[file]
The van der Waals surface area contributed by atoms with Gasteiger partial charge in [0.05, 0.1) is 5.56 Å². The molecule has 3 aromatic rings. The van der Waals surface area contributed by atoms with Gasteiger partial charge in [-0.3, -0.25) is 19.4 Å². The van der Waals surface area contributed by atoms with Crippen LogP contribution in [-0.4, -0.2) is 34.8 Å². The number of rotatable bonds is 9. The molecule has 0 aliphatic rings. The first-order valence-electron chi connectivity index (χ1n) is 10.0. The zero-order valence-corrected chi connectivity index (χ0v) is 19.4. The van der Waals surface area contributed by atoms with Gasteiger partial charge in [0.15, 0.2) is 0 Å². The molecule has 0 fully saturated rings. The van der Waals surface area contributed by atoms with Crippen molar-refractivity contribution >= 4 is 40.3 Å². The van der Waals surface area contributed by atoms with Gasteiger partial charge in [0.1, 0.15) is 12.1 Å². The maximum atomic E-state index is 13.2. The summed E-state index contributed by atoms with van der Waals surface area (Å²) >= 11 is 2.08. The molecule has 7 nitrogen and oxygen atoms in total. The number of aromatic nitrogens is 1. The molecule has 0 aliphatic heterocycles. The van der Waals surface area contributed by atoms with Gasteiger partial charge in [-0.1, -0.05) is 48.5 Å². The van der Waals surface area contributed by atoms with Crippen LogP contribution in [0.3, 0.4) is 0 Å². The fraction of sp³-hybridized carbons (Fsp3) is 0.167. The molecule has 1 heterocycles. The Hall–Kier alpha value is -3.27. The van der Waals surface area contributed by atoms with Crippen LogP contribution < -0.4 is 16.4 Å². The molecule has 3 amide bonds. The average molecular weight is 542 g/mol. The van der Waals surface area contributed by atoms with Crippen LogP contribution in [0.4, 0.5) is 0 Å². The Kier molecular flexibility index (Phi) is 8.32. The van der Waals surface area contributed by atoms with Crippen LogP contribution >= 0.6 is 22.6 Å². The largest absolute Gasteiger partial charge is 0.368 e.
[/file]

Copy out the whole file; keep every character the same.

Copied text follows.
The van der Waals surface area contributed by atoms with Gasteiger partial charge in [0.05, 0.1) is 5.56 Å². The molecule has 3 aromatic rings. The van der Waals surface area contributed by atoms with Gasteiger partial charge in [-0.3, -0.25) is 19.4 Å². The van der Waals surface area contributed by atoms with Crippen LogP contribution in [-0.4, -0.2) is 34.8 Å². The number of rotatable bonds is 9. The molecule has 0 aliphatic rings. The first-order valence-electron chi connectivity index (χ1n) is 10.0. The zero-order valence-corrected chi connectivity index (χ0v) is 19.4. The van der Waals surface area contributed by atoms with Gasteiger partial charge in [0.15, 0.2) is 0 Å². The molecule has 0 fully saturated rings. The van der Waals surface area contributed by atoms with Crippen molar-refractivity contribution >= 4 is 40.3 Å². The van der Waals surface area contributed by atoms with Gasteiger partial charge in [0.1, 0.15) is 12.1 Å². The maximum atomic E-state index is 13.2. The summed E-state index contributed by atoms with van der Waals surface area (Å²) >= 11 is 2.08. The molecule has 7 nitrogen and oxygen atoms in total. The number of aromatic nitrogens is 1. The molecule has 0 aliphatic heterocycles. The van der Waals surface area contributed by atoms with Gasteiger partial charge in [-0.1, -0.05) is 48.5 Å². The van der Waals surface area contributed by atoms with Crippen LogP contribution in [0.3, 0.4) is 0 Å². The fraction of sp³-hybridized carbons (Fsp3) is 0.167. The molecule has 1 heterocycles. The Hall–Kier alpha value is -3.27. The van der Waals surface area contributed by atoms with Crippen LogP contribution < -0.4 is 16.4 Å². The molecule has 3 amide bonds. The average molecular weight is 542 g/mol. The van der Waals surface area contributed by atoms with Crippen LogP contribution in [0.4, 0.5) is 0 Å². The Kier molecular flexibility index (Phi) is 8.32. The van der Waals surface area contributed by atoms with Crippen LogP contribution >= 0.6 is 22.6 Å². The largest absolute Gasteiger partial charge is 0.368 e.